Editors’ Note: You may have been wondering why your life has been void of Jewish holidays lately. The month of Cheshvan just ended and now we’re looking forward to Hanukkah but Cheshvan is very different from any other month in the Jewish calendar. Elaine Berger of HaNegev shares with us all of this month’s unique qualities and the change we can make to our lives.
If you’re like me and your Jewish knowledge isn’t the most refined (which should be everyone, because Jews are never finished learning), then you probably didn’t know that the Hebrew month of Cheshvan is also referred to as Marcheshvan.
“But Elaine,” you’ll think to yourself as you read this, “the prefix mar sort of sounds like maror from Passover.” You’re absolutely correct! Cheshvan has the reputation of being the “bitter” month of the Jewish year, just like how maror represents the Israelites’ bitterness during their slavery in Egypt.
“But why is it so bitter?”Glad you asked! (Even though I asked myself and now I’m pretending that I didn’t just pretend that you asked me but anyhow…) Cheshvan has NO holidays. Not one. All of the autumn holidays (Rosh Hashanah through Simchat Torah) fall during Tishrei, and Chanukah doesn’t begin until Kislev.
“Okay, so what? Does a lack of holidays really make Cheshvan ‘bitter’?” Well, yes. And no. Let’s break it down.
Cheshvan is a biblically relevant month: it marks Rachel’s yahrzeit, as well as the beginning of the great flood in Parshat Noach, which we read only a few weeks ago. Bitter? Check. Depressing? Check.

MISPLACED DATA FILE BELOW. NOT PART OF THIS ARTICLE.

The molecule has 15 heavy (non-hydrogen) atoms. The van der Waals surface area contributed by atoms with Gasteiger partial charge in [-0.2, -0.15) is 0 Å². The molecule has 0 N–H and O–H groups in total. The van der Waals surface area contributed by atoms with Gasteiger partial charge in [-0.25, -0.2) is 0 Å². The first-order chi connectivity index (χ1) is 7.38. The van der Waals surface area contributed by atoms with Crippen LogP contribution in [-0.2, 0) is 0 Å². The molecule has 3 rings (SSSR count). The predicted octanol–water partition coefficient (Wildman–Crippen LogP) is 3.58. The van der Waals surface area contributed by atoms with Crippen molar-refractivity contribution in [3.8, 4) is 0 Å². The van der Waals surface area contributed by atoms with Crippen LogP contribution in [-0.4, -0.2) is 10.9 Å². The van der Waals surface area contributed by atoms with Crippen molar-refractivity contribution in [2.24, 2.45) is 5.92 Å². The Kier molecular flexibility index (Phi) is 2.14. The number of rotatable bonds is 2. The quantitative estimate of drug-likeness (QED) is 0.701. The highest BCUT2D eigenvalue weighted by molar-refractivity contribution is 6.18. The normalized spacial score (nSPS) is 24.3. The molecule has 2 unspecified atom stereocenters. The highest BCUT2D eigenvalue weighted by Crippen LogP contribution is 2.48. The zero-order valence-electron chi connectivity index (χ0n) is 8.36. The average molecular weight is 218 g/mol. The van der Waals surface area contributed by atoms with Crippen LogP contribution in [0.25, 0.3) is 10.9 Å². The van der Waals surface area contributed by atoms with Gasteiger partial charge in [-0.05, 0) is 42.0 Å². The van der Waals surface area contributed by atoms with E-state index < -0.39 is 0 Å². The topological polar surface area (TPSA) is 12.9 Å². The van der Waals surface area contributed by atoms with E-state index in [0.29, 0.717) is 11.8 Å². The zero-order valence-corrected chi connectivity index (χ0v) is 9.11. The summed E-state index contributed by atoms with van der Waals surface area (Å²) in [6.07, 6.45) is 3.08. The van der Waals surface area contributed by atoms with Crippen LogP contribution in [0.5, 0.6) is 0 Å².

But it is my personal philosophy that every negative experience brings positivity. Yes, Rachel’s death was sad, but one could argue that Joseph may have been treated even worse by his brothers if his mother, who Jacob favored, had still been around as he grew. And yes, the great flood was disastrous, but because God wiped out all of the unjust, the flood prevented our world from being an even worse place today than it already is. And who can forget about the first rainbow?
Yes, from bitterness came positivity. But Cheshvan also has some pure positivity of its own. First, it is a sort of resting period after so many high holiday festivities. It’s sort of like chofesh, but instead of occurring at USY conventions, it occurs in the entire Jewish kehilah (community), and who doesn’t love chofesh? It is also said to be the time that the Moshiach will return to inaugurate the Third Temple.
My favorite part of Cheshvan, however, is the opportunity to change. After a month filled with inspiration and self-reflection from all of the holidays, after repenting for our sins and celebrating our traditions, we have the chance to change how we act as the new year kicks off.
Maybe you made an intention or resolution for the new year. Maybe you made five. Cheshvan is the time to turn those intentions into realities, so take advantage of this not-so-bitter-after-all month. I hope you took advantage of Cheshvan!
Elaine Berger is a senior from HaNegev USY. She is from KUSY in Atlanta, Georgia. She is currently serving as regional Religion/Education Vice President.